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The Corker Kickback, or How to Destroy Your Own Reputation



My oh my, how quickly things change in politics!

Jus months ago, Bob Corker was getting a ton of mileage from criticizing Trump. The Tennessee Republican Senator, who is not running again, has accused Trump of making “a reality show” of the presidency; has called the White House “an adult daycare center,” and accused Trump of risking World War III.

He was all over the media, and seemed to enjoy the newfound attention that backbenchers rarely get. That was back in October, around the same time Corker promised to oppose any tax-cut bill that would raise the deficit. “I’ve stated that clearly,” Corker insisted. Calling himself “a deficit hawk for years,” he swore he could not “lose my integrity” and vote for a deficit-making bill “that could “actually hurt our nation.”

Well, so much for integrity! Everybody agrees that Trump’s tax plan will cause the deficit to soar to $1 trillion next year, with even Paul Ryan admitting that the Republican theory of economic growth is pure bunkum. Asked if growth will balance out the tax cuts, Ryan answered, Nobody knows the answer to that question because that’s in the future.” In other words, who cares? At least Republicans were able to give their billionaire donors a Christmas present.

And Corker? His “stated that clearly” of two months ago was clearly a lie; he voted for the Trump tax plan, in a switcheroo that’s bound to become a poster child for political flip-flopping.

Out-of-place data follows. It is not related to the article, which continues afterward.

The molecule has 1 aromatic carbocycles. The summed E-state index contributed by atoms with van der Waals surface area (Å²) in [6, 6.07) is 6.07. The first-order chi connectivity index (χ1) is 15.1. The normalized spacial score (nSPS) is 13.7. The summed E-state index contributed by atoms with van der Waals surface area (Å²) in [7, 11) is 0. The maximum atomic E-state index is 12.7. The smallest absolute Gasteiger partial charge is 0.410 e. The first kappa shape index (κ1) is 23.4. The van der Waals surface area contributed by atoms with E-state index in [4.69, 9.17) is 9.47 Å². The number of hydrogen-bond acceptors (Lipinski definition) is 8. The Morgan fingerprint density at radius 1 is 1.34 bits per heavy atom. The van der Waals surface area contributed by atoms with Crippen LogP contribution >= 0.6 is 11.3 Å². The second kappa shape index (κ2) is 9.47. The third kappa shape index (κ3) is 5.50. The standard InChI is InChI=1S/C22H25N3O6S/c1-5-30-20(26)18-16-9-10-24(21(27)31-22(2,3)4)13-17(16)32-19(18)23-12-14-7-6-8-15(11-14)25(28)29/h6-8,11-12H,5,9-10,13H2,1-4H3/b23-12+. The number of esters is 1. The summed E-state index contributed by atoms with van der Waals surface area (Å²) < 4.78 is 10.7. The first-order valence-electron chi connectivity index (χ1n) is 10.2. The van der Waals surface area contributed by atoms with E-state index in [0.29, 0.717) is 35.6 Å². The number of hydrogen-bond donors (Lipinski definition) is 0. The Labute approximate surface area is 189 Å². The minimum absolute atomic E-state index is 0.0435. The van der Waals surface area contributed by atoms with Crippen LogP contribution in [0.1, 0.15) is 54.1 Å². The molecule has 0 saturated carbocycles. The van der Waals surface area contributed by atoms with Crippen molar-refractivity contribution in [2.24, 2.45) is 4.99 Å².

Why did he do it? One theory is that Corker himself stands to gain financially from the new tax scheme. The “Corker kickback” theory, however, is not popular with Corker himself, who vigorously denies it.

Finding himself under a skeptical media spotlight is something Corker is uncomfortable with, and unused to. In his home state, the Times Free Press newspaper, out of Chattanooga, bashed Corker for the vote, pointing to his hypocrisy and suggesting that the $1.2 million in taxes Corker might save under the new law might have influenced his stunning turnaround. And in Tennessee’s capital, Nashville, even the conservative Tennessean newspaper came down on Corker, hard, for supporting the Trump tax plan despite his concerns that it could still blow a trillion-dollar hole in the deficit.”

The resulting controversy has turned Corker—once one of the Republican Senate’s most ardent Trump critics—into a new and most unlikely fan of this current president. What happened? The criticism. It got under Corker’s thin skin—because it hit home. He says he told Trump he now has “empathy” with the president over the issue of “fake news”; in his view, the Washington Post, New York Times, CNN, NBC and other media rushed to judgment on the Corker kickback without checking their facts. He “now understands the problem” Trump constantly complains about, which is that the media reports the truth as it actually is, not as Trump wishes it to be portrayed.

For year after year, Corker accepted the truthfulness of the media—until that same media reported something unfavorable to him. I guess that’s how it goes in D.C., with spineless politicians like Corker, who can dish it out, but are unable to take the heat when it’s directed his way. Look, Corker has chosen to lay down in bed with Trump. Although he will not run for re-election, his reputation is thoroughly trashed. His name, “Corker,” is forever tied to the ugly word, “kickback.” The Corker kickback hashtag will embarrass him for the rest of his life. He lied to everybody, was caught in flagrante delicto, and nothing he can do will let him squirm out of it.

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